Garnelo et al., ICML, 2018

# Conditional Neural Processes

Gaussian Processes are models that consider a family of functions (typically under a Gaussian distribution) and aim to quickly fit one of these functions at test time based on some observations. In that sense there are orthogonal to Neural Networks which instead aim to learn one function based on a large training set and hoping it generalizes well on any new unseen test input. This work is an attempt at bridging both approaches.
• Pros (+): Novel and well justified, wide range of applications.
• Cons (-): Not clear how easy the method is to put in practice, e.g. dependency to initialization.

## Proposed Model

### Statistical Background

In the Conditional Neural Processes (CNP) setting, we are given $n$ labeled points, called observations $O = \{(x_i, y_i)\}_{i=1^n}$, and another set of $m$ unlabeled targets $T = \{x_i\}_{i=n + 1}^{n + m}$.We assume that the outputs are a realization of the following process: Given $\mathcal P$ a distribution over functions in $X \rightarrow Y$, sample $f \sim \mathcal P$, and set $y_i = f(x_i)$ for all $x_i$ in the targets set.

The goal is to learn a prediction model for the output samples while trying to obtain the same flexibility as Gaussian processes, rather than using the standard supervised learning paradigm of deep neural networks. The main inconvient of using standard Gaussian Processes is that they do not scale well ($(n + m)^3$).

### Conditional Neural Processes

CNPs give up on the theoretical guarantees of the Gaussian Process framework in exchange for more flexibility. In particular, observations are encoded in a representation of fixed dimension, independent of $n$.

\begin{align} r_i &= h(x_i, y_i), \forall i \in [1, n]\\ r &= r_1 \oplus \dots \oplus r_n\\ \phi_i &= g_{\theta}(x_i, r), \forall i \in [n + 1, n + m]\\ y_i &\sim Q(f(x_i)\ |\ \phi_i) \end{align}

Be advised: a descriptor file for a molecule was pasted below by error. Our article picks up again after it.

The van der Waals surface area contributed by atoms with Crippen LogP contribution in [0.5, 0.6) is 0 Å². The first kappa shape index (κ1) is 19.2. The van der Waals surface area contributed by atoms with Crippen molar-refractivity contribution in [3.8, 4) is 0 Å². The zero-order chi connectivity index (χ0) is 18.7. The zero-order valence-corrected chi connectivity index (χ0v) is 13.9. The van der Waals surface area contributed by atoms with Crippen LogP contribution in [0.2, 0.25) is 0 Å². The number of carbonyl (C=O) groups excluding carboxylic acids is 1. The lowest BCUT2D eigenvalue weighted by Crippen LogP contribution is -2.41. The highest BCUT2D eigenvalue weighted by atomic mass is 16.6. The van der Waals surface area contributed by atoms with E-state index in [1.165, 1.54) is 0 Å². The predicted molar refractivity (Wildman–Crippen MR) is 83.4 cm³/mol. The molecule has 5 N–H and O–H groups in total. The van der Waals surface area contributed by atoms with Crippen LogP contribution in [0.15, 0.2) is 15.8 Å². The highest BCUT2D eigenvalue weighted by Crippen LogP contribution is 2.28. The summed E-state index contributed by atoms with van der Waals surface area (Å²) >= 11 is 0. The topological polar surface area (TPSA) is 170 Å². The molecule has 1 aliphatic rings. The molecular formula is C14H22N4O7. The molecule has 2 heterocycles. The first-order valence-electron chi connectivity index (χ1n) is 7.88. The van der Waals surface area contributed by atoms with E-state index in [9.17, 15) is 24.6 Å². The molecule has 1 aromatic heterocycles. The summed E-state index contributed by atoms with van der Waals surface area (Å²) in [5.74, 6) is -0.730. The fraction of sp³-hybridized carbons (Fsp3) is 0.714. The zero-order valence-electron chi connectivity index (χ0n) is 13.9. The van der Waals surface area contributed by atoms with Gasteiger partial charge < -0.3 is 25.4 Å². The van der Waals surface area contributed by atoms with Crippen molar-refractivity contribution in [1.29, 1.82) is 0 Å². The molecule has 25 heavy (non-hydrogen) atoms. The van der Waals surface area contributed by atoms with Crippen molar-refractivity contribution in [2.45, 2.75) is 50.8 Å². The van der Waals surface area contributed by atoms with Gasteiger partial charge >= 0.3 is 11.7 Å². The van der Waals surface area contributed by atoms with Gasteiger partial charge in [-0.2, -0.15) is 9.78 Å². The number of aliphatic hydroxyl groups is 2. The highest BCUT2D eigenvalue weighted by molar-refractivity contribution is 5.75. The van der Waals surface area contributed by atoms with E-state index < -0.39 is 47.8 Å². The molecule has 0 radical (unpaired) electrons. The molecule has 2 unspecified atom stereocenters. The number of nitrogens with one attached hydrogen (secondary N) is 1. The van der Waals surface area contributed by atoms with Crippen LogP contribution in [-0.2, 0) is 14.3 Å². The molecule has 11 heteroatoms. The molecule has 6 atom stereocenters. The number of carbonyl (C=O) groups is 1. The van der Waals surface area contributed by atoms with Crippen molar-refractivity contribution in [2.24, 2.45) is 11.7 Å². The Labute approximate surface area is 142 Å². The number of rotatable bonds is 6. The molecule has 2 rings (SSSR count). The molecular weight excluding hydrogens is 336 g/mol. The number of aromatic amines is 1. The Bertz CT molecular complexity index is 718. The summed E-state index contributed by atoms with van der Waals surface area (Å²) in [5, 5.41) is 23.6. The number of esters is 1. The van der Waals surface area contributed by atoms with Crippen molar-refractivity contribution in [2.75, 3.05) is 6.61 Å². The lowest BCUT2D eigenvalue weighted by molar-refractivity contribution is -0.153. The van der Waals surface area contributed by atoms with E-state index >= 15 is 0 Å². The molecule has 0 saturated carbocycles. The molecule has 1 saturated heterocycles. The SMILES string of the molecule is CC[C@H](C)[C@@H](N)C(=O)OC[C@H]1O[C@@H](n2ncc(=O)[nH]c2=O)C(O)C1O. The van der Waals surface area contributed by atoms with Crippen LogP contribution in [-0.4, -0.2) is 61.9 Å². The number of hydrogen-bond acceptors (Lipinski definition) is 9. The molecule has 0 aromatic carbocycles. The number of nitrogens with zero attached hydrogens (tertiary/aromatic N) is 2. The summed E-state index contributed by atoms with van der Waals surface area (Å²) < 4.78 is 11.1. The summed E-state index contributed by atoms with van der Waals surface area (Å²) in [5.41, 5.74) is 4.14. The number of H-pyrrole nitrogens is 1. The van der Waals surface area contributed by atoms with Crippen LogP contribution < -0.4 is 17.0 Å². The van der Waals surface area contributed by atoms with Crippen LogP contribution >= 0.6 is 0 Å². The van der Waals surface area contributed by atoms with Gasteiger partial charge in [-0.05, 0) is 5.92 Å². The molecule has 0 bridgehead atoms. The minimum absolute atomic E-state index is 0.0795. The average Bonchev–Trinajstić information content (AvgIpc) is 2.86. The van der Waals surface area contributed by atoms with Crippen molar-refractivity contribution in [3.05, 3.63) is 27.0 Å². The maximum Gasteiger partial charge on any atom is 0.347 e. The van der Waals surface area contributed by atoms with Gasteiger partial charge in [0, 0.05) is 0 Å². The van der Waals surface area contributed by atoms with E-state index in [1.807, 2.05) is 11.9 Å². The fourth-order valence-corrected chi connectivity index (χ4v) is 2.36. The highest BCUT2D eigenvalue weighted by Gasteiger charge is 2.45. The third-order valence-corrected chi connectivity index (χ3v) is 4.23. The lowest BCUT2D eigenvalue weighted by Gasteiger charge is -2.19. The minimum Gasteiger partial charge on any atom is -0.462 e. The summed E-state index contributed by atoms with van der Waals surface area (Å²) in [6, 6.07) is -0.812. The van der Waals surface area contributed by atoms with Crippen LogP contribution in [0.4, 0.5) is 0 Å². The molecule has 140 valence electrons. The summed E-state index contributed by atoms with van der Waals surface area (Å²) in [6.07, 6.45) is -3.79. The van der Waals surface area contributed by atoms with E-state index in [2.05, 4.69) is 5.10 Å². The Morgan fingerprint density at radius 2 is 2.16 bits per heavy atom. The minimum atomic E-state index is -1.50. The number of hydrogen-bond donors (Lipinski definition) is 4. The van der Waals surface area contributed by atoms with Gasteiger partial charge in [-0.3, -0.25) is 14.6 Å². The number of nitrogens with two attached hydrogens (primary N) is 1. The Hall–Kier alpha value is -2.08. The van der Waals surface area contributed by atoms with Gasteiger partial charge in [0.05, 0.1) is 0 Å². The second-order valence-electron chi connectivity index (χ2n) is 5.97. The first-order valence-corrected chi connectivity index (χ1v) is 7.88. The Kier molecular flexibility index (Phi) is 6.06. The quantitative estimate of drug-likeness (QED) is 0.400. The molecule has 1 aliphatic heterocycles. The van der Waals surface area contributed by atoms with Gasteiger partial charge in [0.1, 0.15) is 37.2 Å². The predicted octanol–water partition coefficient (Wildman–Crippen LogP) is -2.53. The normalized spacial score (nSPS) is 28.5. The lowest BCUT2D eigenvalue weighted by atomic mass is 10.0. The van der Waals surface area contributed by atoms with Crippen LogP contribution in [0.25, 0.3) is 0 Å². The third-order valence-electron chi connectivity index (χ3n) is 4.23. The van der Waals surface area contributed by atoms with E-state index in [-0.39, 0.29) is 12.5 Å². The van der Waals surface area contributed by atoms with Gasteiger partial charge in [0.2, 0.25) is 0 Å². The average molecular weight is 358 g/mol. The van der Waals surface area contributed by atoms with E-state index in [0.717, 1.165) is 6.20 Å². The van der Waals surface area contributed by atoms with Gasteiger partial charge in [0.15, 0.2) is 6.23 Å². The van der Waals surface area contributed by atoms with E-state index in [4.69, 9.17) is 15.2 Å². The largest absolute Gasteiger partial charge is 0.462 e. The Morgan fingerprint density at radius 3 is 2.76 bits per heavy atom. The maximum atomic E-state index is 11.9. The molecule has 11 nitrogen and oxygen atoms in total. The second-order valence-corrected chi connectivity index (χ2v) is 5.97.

In other words, we first encode each observation and combine these embeddings via an operator $\oplus$ to obtain a fixed representation of the observations, $r$. Then for each new target $x_i$ we obtain parameters $\phi_i$ conditioned on $r$ and $x_i$, which determine the stochastic process to draw outputs from.

In practice, $\oplus$ is taken to be the mean operation, i.e., $r$ is the average of $r_i$s over all observations. For regression tasks, $Q$ is a Gaussian distribution parameterized by mean and variance $\phi = (\mu_i, \sigma_i).$ For classification tasks, $\phi$ simply encodes a discrete distribution over classes.

### Training

Given observations $f \sim P$, $\{(x_i, y_i = f(x_i))\}_{i=1}^n$, we sample $N$ uniformly in $[1, \dots, n]$ and train the model to predict labels for the whole observations set, conditioned only on the subset $\{(x_i, y_i)\}_{i=1}^N$ by minimizing the negative log likelihood:

\begin{align} \mathcal{L}(\theta) = - \mathbb{E}_{f \sim p} \mathbb{E}_N \left( \log Q_{\theta}(\{y_i\}_{i=1}^N |\ \{(x_i, y_i)\}_{i=1}^N, \{x_i\}_{i=1}^N) \right) \end{align}

Note: The sampling step $f \sim P$ is not clear, but it seems to model the stochasticity in output $y$ given $x$.

The mode scales with $O(n + m)$, i.e., linear time, which is much better than the cubic rate of Gaussian Processes.

## Experiments and Applications

• 1D regression: We generate a dataset that consist of functions generated from a GP with an exponential kernel. At every training step we sample a curve from the GP ($f \sim P$), select a subset of $n$ points $(x_i, y_i)$ as observations, and a subset of points $(x_t, y_t)$ as target points. The output distribution on the target labels is parameterized as a Gaussian whose mean and variance are output by $g$.

• Image completion. $f$ is a function that maps a pixel coordinate to a RGB triple. At each iteration, an image from the training set is chosen, a subset of its pixels is selected, and the aim is to predict the RGB value of the remaining pixels while conditioned on those. In particular, it is interesting to see that CNP allows for flexible conditioning patterns, contrary to other conditional generative models which are often constrained by either the architecture (e.g. PixelCNN) or training scheme.

• Few shot classification. Consider a dataset with many classes but only few examples per class (e.g. Omniglot). In this set of experiments, the model is trained to predict labels for samples in a select subset of classes, while being conditioned on all remaining samples in the dataset.